Table of contents
About this book
Martin Heidegger's fame and influence are based, for the most part, on his first work, Being and Time. That this was to have been the first half of a larger two-volume project, the second half of which was never completed, is well known. That Heidegger's subsequent writings have been continuous developments of that project, in some sense, is generally acknowledged, although there is considerable disagreement concerning the manner in which his later works stand related to Being and Time. Heidegger scholars are deeply divided over that question. Some maintain that there is a sharp thematic cleavage in Heidegger's thought, so that the later works either refute or, at best, abandon the earlier themes. Others maintain that even to speak of a shift or a "reversal" in Heidegger's thinking is mistaken and argue, in conse quence, that his thinking develops entirely consistently. Lastly, there are those who admit a shift in emphasis and themes in his works but introduce a principle of complementarity - the shift is said to repre sent a logical development of his thi.nking. Too often the groups re semble armed camps.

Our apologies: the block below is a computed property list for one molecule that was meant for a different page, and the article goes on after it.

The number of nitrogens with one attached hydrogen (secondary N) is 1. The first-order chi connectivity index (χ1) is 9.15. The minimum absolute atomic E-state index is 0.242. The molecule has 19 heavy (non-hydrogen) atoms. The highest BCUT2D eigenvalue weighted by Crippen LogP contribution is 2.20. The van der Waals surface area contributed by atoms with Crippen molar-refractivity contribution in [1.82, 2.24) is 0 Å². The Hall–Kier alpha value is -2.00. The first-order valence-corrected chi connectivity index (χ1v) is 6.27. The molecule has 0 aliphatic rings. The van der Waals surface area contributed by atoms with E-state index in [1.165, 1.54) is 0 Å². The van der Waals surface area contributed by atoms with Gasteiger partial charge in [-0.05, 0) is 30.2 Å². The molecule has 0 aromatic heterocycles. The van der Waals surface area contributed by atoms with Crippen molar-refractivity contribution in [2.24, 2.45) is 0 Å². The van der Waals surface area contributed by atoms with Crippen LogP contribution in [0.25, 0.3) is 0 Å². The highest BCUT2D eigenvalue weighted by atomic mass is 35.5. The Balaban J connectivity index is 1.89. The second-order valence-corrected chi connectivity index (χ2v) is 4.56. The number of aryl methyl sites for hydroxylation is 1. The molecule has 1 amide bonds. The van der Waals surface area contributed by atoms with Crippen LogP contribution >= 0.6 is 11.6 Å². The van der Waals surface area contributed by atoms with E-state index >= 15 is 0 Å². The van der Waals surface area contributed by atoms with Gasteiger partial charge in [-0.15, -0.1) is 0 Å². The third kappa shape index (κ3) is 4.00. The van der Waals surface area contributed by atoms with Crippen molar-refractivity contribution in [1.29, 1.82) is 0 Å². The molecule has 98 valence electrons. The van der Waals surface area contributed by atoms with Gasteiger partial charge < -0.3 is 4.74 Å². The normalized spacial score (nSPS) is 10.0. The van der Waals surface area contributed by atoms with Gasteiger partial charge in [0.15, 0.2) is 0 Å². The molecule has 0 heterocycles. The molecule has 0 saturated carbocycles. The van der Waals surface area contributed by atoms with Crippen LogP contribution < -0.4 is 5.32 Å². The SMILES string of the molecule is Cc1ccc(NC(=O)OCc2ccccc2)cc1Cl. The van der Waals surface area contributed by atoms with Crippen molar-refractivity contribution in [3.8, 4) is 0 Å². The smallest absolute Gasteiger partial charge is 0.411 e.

Martin Heidegger Nietzsche history of philosophy